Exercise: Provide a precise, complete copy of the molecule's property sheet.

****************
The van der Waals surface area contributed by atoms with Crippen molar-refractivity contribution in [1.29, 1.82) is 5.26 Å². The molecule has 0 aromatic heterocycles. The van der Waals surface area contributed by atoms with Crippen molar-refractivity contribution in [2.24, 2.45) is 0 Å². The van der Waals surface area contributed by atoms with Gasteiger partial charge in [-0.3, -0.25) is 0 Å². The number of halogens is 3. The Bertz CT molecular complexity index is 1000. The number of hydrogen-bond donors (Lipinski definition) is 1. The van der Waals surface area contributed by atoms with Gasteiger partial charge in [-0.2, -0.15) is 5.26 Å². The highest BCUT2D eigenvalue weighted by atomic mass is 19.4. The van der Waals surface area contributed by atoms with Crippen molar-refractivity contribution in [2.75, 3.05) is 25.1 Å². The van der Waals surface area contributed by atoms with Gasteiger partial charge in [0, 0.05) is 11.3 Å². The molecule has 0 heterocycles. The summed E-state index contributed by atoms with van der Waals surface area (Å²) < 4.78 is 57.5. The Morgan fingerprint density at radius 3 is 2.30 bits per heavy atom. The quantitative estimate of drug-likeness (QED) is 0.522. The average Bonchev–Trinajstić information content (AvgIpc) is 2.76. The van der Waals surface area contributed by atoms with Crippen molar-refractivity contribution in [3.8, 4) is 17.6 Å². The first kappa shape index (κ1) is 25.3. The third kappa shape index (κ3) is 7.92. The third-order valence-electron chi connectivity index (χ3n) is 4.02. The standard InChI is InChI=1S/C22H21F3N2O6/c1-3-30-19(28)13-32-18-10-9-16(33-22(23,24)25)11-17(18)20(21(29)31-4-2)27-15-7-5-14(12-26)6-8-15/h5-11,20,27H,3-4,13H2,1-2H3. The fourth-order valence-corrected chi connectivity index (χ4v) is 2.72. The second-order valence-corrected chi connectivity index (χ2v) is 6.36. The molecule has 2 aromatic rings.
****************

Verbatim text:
The van der Waals surface area contributed by atoms with Crippen molar-refractivity contribution in [1.29, 1.82) is 5.26 Å². The molecule has 0 aromatic heterocycles. The van der Waals surface area contributed by atoms with Crippen molar-refractivity contribution in [2.24, 2.45) is 0 Å². The van der Waals surface area contributed by atoms with Gasteiger partial charge in [-0.3, -0.25) is 0 Å². The number of halogens is 3. The Bertz CT molecular complexity index is 1000. The number of hydrogen-bond donors (Lipinski definition) is 1. The van der Waals surface area contributed by atoms with Gasteiger partial charge in [-0.2, -0.15) is 5.26 Å². The highest BCUT2D eigenvalue weighted by atomic mass is 19.4. The van der Waals surface area contributed by atoms with Crippen molar-refractivity contribution in [2.75, 3.05) is 25.1 Å². The van der Waals surface area contributed by atoms with Gasteiger partial charge in [0, 0.05) is 11.3 Å². The molecule has 0 heterocycles. The summed E-state index contributed by atoms with van der Waals surface area (Å²) < 4.78 is 57.5. The Morgan fingerprint density at radius 3 is 2.30 bits per heavy atom. The quantitative estimate of drug-likeness (QED) is 0.522. The average Bonchev–Trinajstić information content (AvgIpc) is 2.76. The van der Waals surface area contributed by atoms with Crippen molar-refractivity contribution in [3.8, 4) is 17.6 Å². The first kappa shape index (κ1) is 25.3. The third kappa shape index (κ3) is 7.92. The third-order valence-electron chi connectivity index (χ3n) is 4.02. The standard InChI is InChI=1S/C22H21F3N2O6/c1-3-30-19(28)13-32-18-10-9-16(33-22(23,24)25)11-17(18)20(21(29)31-4-2)27-15-7-5-14(12-26)6-8-15/h5-11,20,27H,3-4,13H2,1-2H3. The fourth-order valence-corrected chi connectivity index (χ4v) is 2.72. The second-order valence-corrected chi connectivity index (χ2v) is 6.36. The molecule has 2 aromatic rings.